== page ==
Dual Credit Options for My Kids


Dual credit is when you are in high school and take a college level course to earn both high school credit toward graduation and to earn credit toward a college degree.

I was surprised to find that here in Texas inside the high schools, students can take dual credit classes quite easily.

An option for homeschool co-ops is to offer classes at the co-op location that are accredited as dual credit courses through specific colleges. The co-op that my sons attended this year is offering dual credit courses through Houston Baptist University for the first time.

A friend in Connecticut said that this is going to be implemented in her public school system starting in the fall. The only time I ever heard of this being done in Connecticut was in private schools when the student was ready for college level math and it was not being offered by the school itself. This is what my husband did at his parochial school back in the 1980s.

Anyhow in Texas homeschoolers can take dual credit classes on the college campuses. I was told that Texas state schools must accept all the credits so long as they fit for the final major. A homeschool mother told me last night that her son was admitted to an engineering school at a state university in Texas and they are not accepting all the electives such as all the art courses that he took to satisfy his curiosity and for his interest-led (unschooling) homeschooling method, and she and he are fine with that.

My older son is going through the community college admissions process right now. The goal is to take one easy class next semester to get his feet wet. This may be an intro English course or something like that.

There are some dual credit classes offered as online only and others that are a hybrid of online and in classroom. I prefer in classroom for my older son. He needs a human teacher and someone to interact with and to ask questions of. He is not one who can rely mostly on reading to learn, so the online work would not be a good fit for him. He is a strong auditory learner and learns well by listening to lectures.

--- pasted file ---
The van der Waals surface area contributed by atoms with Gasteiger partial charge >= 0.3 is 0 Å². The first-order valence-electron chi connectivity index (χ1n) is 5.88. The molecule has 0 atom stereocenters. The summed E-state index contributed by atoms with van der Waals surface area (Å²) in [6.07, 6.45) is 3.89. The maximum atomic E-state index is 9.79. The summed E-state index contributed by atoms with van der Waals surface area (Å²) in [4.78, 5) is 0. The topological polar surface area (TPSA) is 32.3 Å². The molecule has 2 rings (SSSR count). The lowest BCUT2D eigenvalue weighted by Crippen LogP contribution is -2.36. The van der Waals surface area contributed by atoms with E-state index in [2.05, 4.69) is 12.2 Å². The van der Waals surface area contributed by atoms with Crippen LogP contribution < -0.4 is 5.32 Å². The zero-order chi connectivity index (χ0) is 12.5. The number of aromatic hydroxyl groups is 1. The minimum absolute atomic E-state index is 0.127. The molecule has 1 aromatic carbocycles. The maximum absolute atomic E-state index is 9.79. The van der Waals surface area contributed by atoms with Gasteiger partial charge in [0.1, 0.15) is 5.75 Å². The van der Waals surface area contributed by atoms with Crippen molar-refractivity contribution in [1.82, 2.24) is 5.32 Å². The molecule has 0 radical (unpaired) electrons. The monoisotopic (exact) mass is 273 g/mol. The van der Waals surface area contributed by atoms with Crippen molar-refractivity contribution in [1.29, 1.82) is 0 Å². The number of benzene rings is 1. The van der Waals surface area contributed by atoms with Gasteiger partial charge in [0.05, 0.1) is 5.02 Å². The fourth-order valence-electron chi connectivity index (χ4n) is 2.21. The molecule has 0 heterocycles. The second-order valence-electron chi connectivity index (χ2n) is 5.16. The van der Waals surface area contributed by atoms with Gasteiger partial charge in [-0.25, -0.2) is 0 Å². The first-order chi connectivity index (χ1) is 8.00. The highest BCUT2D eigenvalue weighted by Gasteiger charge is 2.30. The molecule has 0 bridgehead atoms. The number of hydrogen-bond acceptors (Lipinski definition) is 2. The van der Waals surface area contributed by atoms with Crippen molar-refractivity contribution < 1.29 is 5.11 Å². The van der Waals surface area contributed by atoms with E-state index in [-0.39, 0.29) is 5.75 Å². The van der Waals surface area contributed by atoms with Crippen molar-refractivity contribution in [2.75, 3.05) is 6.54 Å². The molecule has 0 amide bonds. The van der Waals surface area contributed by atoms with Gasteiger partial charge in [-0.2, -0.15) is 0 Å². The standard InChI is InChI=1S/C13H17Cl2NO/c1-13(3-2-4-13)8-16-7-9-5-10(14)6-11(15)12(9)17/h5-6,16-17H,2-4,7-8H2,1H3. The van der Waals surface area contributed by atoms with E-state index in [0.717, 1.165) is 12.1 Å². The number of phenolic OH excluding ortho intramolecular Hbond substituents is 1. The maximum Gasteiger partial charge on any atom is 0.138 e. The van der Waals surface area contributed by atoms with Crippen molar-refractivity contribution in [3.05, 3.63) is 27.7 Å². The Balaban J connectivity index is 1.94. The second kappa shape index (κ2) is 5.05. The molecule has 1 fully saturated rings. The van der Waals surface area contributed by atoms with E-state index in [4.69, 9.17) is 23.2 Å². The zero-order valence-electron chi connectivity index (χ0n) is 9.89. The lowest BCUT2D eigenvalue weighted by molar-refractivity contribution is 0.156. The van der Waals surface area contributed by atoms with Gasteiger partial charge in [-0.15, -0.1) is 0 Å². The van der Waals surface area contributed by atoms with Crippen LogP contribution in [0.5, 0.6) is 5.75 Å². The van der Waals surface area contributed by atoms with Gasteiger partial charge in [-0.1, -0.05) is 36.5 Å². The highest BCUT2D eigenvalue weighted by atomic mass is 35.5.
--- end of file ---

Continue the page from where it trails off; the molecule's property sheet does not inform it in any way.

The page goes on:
I have been thinking a lot about the difference between taking a dual credit class through a homeschool co-op or at the college campus. I had decided that I'd rather have my kids take classes on campus as there is a larger selection of classes and professors. The college is new, clean, and safe. I would rather have them in a more adult environment where the standards are set high instead of in a small bubble type protected environment in the little island homeschool co-op run by moms. I want my kids to be a part of the bigger world out there, part of a more real world setting instead of being like the boy in the bubble in the tiny class in the comfortable homeschool co-op classroom.

We are Christian and I want my kids to be able to function in the world, while not partaking in all that is worldly such as drinking and smoking pot, which is what surely some of the community college kids do. So many parents are afraid that their high school homeschooler will suddenly fall in with the wrong crowd if they take college physics or pre-calc on campus. Given the effort we have put in to parenting our kids well and raising them as authentic kids I do not think that sudden exposure to some kids taking advanced math or science is going to turn them into potheads or something else that the other Christian moms fear may happen if their kids share the same space with potential "corrupters". I tend to think that most of the people in the world are good people, including those taking classes at the local community college campus.

About the cost of dual credit classes in Texas, in my county (Montgomery County): one of the taxes I pay that is attached to home ownership is to fund the college. We pay $750 a year toward that school. If I enroll my kids in grade 10 or earlier I pay $200 a class. If my kids attend in grade 11 or 12 I pay nothing for tuition as they are "dual credit" and the state pays the college that portion. All we have to pay in addition are lab fees, class fees, and textbook fees.

Another plus for us is that homeschoolers in my county in Texas is homeschoolers are allowed to register on the same date as every other type of student. There is no favoritism or exclusionary policies, such as existed in Connecticut. There, enrollment opens one week before classes start which means many of the desirable courses are full, and it also does not allow for reasonable planning of the student's academic studies.

I am thrilled with the excellent policies in Texas.

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